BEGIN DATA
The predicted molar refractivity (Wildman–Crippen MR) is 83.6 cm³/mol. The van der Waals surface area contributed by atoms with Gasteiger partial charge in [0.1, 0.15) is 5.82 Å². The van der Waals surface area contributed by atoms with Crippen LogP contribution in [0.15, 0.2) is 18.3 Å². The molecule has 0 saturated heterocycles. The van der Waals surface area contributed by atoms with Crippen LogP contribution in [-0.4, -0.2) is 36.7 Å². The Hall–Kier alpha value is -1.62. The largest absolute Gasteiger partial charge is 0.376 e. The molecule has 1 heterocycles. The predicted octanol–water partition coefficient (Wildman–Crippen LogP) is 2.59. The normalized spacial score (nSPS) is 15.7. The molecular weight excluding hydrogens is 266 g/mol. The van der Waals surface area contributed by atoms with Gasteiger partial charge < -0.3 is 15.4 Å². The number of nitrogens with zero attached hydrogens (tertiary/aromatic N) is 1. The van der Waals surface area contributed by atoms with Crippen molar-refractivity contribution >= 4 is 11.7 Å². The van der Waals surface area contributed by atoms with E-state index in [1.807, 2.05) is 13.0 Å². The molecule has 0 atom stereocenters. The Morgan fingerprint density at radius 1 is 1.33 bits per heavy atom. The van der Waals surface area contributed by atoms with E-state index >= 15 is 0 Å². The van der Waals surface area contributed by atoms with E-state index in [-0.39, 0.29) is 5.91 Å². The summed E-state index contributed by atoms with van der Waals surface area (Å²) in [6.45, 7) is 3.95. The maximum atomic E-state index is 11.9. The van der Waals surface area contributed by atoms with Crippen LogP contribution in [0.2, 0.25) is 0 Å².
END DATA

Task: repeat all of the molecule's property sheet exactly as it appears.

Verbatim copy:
The predicted molar refractivity (Wildman–Crippen MR) is 83.6 cm³/mol. The van der Waals surface area contributed by atoms with Gasteiger partial charge in [0.1, 0.15) is 5.82 Å². The van der Waals surface area contributed by atoms with Crippen LogP contribution in [0.15, 0.2) is 18.3 Å². The molecule has 0 saturated heterocycles. The van der Waals surface area contributed by atoms with Crippen LogP contribution in [-0.4, -0.2) is 36.7 Å². The Hall–Kier alpha value is -1.62. The largest absolute Gasteiger partial charge is 0.376 e. The molecule has 1 heterocycles. The predicted octanol–water partition coefficient (Wildman–Crippen LogP) is 2.59. The normalized spacial score (nSPS) is 15.7. The molecular weight excluding hydrogens is 266 g/mol. The van der Waals surface area contributed by atoms with Gasteiger partial charge < -0.3 is 15.4 Å². The number of nitrogens with zero attached hydrogens (tertiary/aromatic N) is 1. The van der Waals surface area contributed by atoms with Crippen molar-refractivity contribution >= 4 is 11.7 Å². The van der Waals surface area contributed by atoms with E-state index in [1.807, 2.05) is 13.0 Å². The molecule has 0 atom stereocenters. The Morgan fingerprint density at radius 1 is 1.33 bits per heavy atom. The van der Waals surface area contributed by atoms with E-state index >= 15 is 0 Å². The van der Waals surface area contributed by atoms with E-state index in [-0.39, 0.29) is 5.91 Å². The summed E-state index contributed by atoms with van der Waals surface area (Å²) in [6.45, 7) is 3.95. The maximum atomic E-state index is 11.9. The van der Waals surface area contributed by atoms with Crippen LogP contribution in [0.2, 0.25) is 0 Å².